Aspirin May Cause More Harm than Good in Afib

According to new research presented at last week’s meeting of the Heart Rhythm Society, aspirin is not effective in preventing strokes in patients with atrial fibrillation, and in some instances may actually do more harm than good.

Note that previous studies have demonstrated that aspirin is not effective in preventing strokes from Afib.

In fact, the study, led by Dr. Jared Bunch from Intermountain Healthcare system, Salt Lake City, UT, found that patients who were prescribed aspirin following catheter ablation procedures to treat atrial fibrillation were significantly more likely to suffer gastrointestinal or genitourinary bleeding than those who took other anticoagulants like warfarin, or those who received no treatment at all.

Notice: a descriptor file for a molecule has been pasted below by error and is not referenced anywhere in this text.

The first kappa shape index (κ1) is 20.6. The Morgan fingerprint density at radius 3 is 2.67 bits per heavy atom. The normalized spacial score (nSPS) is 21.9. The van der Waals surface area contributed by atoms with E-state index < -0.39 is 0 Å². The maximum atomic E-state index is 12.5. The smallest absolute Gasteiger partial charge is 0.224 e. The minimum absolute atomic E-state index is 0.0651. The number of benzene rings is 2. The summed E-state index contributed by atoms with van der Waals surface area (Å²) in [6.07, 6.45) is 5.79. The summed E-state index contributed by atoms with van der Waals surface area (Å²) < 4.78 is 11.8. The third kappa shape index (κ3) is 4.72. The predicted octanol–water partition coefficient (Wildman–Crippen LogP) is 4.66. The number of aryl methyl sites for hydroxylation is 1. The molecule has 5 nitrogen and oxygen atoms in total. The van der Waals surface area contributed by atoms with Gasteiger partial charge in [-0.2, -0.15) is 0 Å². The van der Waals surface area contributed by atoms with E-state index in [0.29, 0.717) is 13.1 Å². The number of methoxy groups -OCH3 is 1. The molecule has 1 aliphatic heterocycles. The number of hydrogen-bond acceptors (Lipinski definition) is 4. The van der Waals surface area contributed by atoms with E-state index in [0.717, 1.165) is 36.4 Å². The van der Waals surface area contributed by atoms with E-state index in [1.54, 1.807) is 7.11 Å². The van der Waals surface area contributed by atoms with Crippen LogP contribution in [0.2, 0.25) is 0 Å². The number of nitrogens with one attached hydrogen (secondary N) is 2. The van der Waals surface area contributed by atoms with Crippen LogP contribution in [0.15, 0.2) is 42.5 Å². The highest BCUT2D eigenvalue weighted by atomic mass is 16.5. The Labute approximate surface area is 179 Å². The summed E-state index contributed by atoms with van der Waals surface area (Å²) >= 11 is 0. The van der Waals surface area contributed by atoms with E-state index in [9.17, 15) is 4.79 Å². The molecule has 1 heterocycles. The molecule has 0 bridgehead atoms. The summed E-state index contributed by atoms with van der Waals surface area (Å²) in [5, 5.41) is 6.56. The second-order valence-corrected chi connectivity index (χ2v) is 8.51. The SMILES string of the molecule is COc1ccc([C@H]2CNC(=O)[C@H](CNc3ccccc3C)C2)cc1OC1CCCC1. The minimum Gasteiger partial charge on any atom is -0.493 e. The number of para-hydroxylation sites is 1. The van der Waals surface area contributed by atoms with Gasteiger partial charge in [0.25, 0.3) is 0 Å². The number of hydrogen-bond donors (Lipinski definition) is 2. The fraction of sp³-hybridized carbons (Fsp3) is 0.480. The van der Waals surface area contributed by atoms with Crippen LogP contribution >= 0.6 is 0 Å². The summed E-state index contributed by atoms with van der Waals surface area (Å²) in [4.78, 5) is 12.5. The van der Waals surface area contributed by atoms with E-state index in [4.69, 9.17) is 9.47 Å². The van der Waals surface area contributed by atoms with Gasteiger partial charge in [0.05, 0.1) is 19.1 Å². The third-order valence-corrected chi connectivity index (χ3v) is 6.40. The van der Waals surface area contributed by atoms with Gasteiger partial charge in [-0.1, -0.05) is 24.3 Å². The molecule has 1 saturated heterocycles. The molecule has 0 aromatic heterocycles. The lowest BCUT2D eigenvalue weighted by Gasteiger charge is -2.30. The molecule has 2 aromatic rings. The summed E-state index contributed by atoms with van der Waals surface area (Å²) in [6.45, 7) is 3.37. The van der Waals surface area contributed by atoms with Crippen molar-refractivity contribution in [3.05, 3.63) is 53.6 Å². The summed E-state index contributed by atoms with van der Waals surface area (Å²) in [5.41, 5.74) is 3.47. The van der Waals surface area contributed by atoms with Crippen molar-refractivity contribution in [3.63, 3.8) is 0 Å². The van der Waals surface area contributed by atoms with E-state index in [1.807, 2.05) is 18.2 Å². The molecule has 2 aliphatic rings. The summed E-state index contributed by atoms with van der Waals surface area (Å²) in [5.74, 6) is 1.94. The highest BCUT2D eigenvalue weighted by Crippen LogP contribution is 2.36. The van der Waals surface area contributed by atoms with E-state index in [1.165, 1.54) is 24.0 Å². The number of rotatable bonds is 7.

For more, see these articles from  Medical News Today  and Science Times (with link to video).

 

Better Screening and Treatment Necessary for Atrial Fibrillation

 

An August 20, 2016 article in The Lancet points out that many physicians do not effectively screen for or properly treat Atrial Fibrillation. Furthermore, aspirin, which is often given as a treatment for A-fib, is insufficient to prevent stroke.

If A-Fib is detected, treatment with anti-coagulants is essential.

Aspirin Not Best to Treat A-fib

 

According to a recent study published June 20 in the Journal of the American College of Cardiology, more than 1/3 of patients in atrial fibrillation are not receiving sufficient anti-coagulation.   Many of these patients are receiving only aspirin instead of a more effective blood thinner like warfarin, or one of the newer anti-coagulant drugs like Pradaxa or  Xarelto.